The government did little except to confirm that it will continue its peaceful policy but will also impose a curfew in the area.
Something has snapped though. In several provinces, peaceful demonstrations against the attack took place with some demanding that the government take stronger action against these people. Patience is beginning to reach breaking point and this does not bode well.
Surayud's problem - apart from the aging and inept government surrounding him - is that like troops in Iraq, he is up against a cowardly enemy he can't see. How can he use peaceful means with an invisible opponent? I'm also predicting right here that villagers will grow antagonised by a curfew and quite possibly they will be manipulated to use this as a reason for further skirmishes with authorities.
I'm stepping things up in this area. Like most Thais, I'm tired of seeing innocents slaughtered every day. The greatest excuse apologists make for them is that they are a corrupted few or they are fighting for restoration of historical justice.
Both arguments are starting to display their hollowness. First, the latest Muslim militant tactic has been to send hundreds of woman and children to protest for the release of any captured militants. At least one hundred woman and children for each protest! The gang that beat poor teacher Juling Kamphongmoon into a coma numbered at least one hundred. (I repeatedly mention this assault because its sheer brutality and evilness sums up the situation in the south so accurately.) Nearly every activity in the south smacks of gangs that number well above "a corrupted few".
As for historical injustice, that may be so but somehow I don't see justice in the eyes of men who shoot teachers in class, behead rubber farmers, behead a man in front of his nineteen year old daughter, kill a man leaving a note that reads: "You arrest innocent people so we murder one in revenge" or walk out and kill a van load of people. Do you?
Unlike many, I'm choosing to educate myself. I've nearly finished my study of the Islamic scriptures and what I have learned has changed my perception of the world. I'm planning to visit local mosques and discuss the situation with scholars and ask for their insight into problems that affect the entire world.
I have several questions I will be looking to ask from connected and knowledgeable people. I believe I have answers to some of them already but I will ask again:
(Obviously I won't go charging in with aggressive and impolite questions, but these are the ultimate answers I'm searching for)
- Why is there not clear and public condemnation of the attacks from prominent Thai Muslims?
- Why are villagers not turning in or exposing Muslim militants?
- What are the motives of the attackers? Do they have full knowledge of the history of the region? How often do they study and read Islamic scriptures?
- Why are the victims of the attacks almost exclusively Buddhists? (Its a pop fact to point out that as many Muslims have died in the area. This fact misleads, since the area is about eighty percent Muslim and the victims of specific attacks are nearly always Buddhist)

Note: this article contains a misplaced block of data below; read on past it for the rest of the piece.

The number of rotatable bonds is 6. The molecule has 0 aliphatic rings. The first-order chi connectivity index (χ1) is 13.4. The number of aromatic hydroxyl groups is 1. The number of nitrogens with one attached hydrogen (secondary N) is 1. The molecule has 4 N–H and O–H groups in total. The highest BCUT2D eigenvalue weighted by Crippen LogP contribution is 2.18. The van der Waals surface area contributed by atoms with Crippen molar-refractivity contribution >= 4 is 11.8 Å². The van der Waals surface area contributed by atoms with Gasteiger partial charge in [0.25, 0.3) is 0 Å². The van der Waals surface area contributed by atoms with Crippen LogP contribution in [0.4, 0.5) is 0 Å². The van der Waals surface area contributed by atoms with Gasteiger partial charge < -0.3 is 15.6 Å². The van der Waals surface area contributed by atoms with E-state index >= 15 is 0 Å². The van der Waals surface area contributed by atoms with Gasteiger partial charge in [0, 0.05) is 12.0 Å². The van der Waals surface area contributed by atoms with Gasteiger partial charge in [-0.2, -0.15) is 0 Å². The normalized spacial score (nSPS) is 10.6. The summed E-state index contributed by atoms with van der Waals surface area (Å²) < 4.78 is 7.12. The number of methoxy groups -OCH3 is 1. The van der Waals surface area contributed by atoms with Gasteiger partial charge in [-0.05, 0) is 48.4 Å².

- Most importantly, how can we stop innocents dying?
I want to go into great depth here but I will wait until I have completed further studies. I will say this much: right now, I stand alarmed, shocked and scared about this situation. We seem to be competing with people whose rule book tells them to ruthlessly murder anyone who takes land they perceive to be their own. Morality, innocence and respect for life have no part to play for them.
Feel free to challenge, debate or question me on this.
Oh by the way, another man was shot in an unprovoked attack yesterday too. Guess that was just in case they hadn't made their point by removing enough woman and children from their husband and fathers yet.
On lighter notes:
Last week, I got the usual bus down a well known main road to return from one of my houses to the other. I noticed that the bus actually stopped well past the bus stop and forced me to run a bit. Nothing unusual there. As I tried to pull myself on, the bus tried to speed away and lose me. gain, nothing unusual there. Then as I sat down I noticed an unusual sign on the front of the bus "Lady Bus". I looked around , no I was OK, there were plenty of guys here! No, wait a minute..........they were girls dressed as guys. The bus I was on was a lesbian bus!!!!!!! They tried to lose me most likely because they didn't have the English to explain I couldn't get on and as my keen students will recall, no Thai expects any farang to understand Thai!!!
I'm not making this up. I got on a lesbian bus. If anyone else has experienced this please let me know.
We had a great little break in Cha-Am this week. The town is changing. With Pattaya sinking further into decadence, Cha-am is becoming more popular with "family" farangs. During the week it's easy to find a good value place near the beach. The area is cheap and the beach is OK, be prepared to fight off vendors every ten seconds though they are not too pushy.
The weekend is still the regular time spot for the Thai-Chinese invasion though.
On the way back, we got lost. We drove through minute villages and black country roads looking for Bangkok signs to no avail. No less than four times we stopped and asked for directions. Three times we were given misinformation. Thais are always keen to help their countrymen (and shotgun farangs!) but like many other nationalities, they would soon as give you false directions rather than admit they don't know!